“We have these songs that kind of hint at the epic nature of life,” the singer tells RS. “Like a, ‘If this is the last day on Earth, then make the most of it,’ kind of thing. And I think [Tina] thought that we could naturally bring the drama that the show needed.”
Throughout the songwriting process, Landau said that Coyne sent her a series of images of things like melting chocolate and “psychedelic paint” with little messages keeping her updated about where he was in the writing process. Coyne says that’s something he often does when writing for other artists.
“I think it’s a nice way to let people know that you’re still thinking about them,” he says. “But to be honest, I don’t always put a lot of thought into the photos I send,” he adds with a laugh.
David Bowie also had a history with the SpongeBob franchise. The late icon had voiced the character of Lord Royal Highness in a 2007 episode of the TV show called “Atlantis SquarePantis,” so when Landau was considering who to contact, he seemed like a natural fit.
When she reached out to Bowie in 2012, he said that he was very interested, but “didn’t have time” to write an original song for the musical.
“I’m not sure where he was with his health at that point,” Landau says. “But he told us he wanted to contribute and asked us to go through his catalogue, and see if there was a song we could adapt.”
Hoping to find a lesser-known Bowie song, Landau stumbled upon “No Control,” a B side from the singer’s 1995 Brian Eno collaboration 1. Outside. “It seemed like quintessential Bowie, and it fit thematically with what we were doing,” she says, referring to the show’s apocalyptic plot. “So with his blessing, we started adapting the music and lyrics to fit the show.”
Only one other song from the show is an adapted piece: “Best Day Ever” was written by Andy Paley and Tom Kenny, the voice of SpongeBob on the TV show, for a SpongeBob-themed album, though it was first heard in the franchise’s 2004 movie.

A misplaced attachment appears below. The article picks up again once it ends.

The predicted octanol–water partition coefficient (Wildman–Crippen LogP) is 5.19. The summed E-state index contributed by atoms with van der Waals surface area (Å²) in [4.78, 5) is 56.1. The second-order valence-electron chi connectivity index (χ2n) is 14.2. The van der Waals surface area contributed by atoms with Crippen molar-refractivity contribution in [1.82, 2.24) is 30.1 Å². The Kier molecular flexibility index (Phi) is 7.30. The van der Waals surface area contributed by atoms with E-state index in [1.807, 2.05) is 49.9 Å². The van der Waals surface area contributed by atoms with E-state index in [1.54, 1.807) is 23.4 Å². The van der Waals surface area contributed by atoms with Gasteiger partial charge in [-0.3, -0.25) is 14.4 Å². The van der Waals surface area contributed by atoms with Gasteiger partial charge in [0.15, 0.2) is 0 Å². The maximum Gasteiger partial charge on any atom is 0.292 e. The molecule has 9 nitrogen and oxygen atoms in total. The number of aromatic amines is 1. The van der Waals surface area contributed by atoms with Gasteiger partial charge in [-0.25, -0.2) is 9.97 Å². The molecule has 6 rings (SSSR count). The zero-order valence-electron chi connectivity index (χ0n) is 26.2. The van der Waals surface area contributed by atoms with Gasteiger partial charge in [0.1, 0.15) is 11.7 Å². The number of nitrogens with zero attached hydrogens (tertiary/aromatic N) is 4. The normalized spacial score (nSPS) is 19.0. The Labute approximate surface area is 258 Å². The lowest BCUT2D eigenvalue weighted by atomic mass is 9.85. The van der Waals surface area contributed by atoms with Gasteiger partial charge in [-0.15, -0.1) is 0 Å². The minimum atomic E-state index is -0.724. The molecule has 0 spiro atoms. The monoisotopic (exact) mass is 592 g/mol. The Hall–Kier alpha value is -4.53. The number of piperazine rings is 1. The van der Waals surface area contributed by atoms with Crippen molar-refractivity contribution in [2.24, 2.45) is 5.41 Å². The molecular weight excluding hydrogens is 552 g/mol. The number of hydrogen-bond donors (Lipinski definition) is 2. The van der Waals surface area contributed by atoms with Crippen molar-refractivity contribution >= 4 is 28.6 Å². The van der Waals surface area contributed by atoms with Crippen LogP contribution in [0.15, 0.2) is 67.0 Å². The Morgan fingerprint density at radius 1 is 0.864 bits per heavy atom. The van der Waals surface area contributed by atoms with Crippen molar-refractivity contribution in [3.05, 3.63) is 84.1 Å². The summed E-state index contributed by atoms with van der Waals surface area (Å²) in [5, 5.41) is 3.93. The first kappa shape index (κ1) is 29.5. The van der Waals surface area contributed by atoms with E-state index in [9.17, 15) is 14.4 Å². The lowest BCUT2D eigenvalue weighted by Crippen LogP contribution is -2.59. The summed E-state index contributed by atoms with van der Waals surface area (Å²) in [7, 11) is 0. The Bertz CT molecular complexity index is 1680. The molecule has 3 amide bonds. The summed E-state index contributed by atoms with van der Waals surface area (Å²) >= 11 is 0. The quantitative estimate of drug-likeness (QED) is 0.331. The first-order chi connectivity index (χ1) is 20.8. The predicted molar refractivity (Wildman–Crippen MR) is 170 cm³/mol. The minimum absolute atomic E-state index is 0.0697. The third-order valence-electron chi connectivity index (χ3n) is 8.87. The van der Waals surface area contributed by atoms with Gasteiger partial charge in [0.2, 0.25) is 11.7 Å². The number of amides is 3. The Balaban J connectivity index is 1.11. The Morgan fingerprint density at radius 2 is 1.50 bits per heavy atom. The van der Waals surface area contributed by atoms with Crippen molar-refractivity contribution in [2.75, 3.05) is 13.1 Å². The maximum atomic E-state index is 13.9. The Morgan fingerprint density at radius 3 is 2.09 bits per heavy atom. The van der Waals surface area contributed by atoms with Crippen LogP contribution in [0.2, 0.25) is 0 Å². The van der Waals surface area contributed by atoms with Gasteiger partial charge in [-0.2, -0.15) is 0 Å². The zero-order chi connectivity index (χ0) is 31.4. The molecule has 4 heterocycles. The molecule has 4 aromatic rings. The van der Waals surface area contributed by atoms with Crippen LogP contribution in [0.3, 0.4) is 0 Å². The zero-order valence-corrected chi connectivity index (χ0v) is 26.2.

Kenny says that the Brian Wilson–inspired song encapsulates the character of SpongeBob perfectly. “He totally believes every day is going to be the best day ever,” he tells RS. “Sometimes he gets his little square ass kicked, just like the rest of us, but as he goes to bed, he pushes a reset button and says, ‘Maybe tomorrow.’ And that is what is so key to him.”
Ethan Slater, who plays the titular sponge in the musical, agrees that what makes the character special is his unwavering optimism. He says he tries to bring that idea to every song he performs in the show, despite how eclectic the compositions can be.
“I’m always sort of changing, stylistically, the way that I’m singing,” he says. “But it’s never distinct from the character or the story.”
Landau says that at the outset of this process, she was skeptical that she and her team would be able to realize their ambitious vision for the soundtrack. “I’m still, to this day, surprised, but it ended up not being the logistical nightmare you might imagine it could have been,” she says.
But Kitt says he’s not surprised that so many artists wanted to be involved with a show that is spreading a simple message of kindness and hope. “Everyone loves this character and this world,” he says. “We all just feel blessed to bring joy and optimism to the world right now.”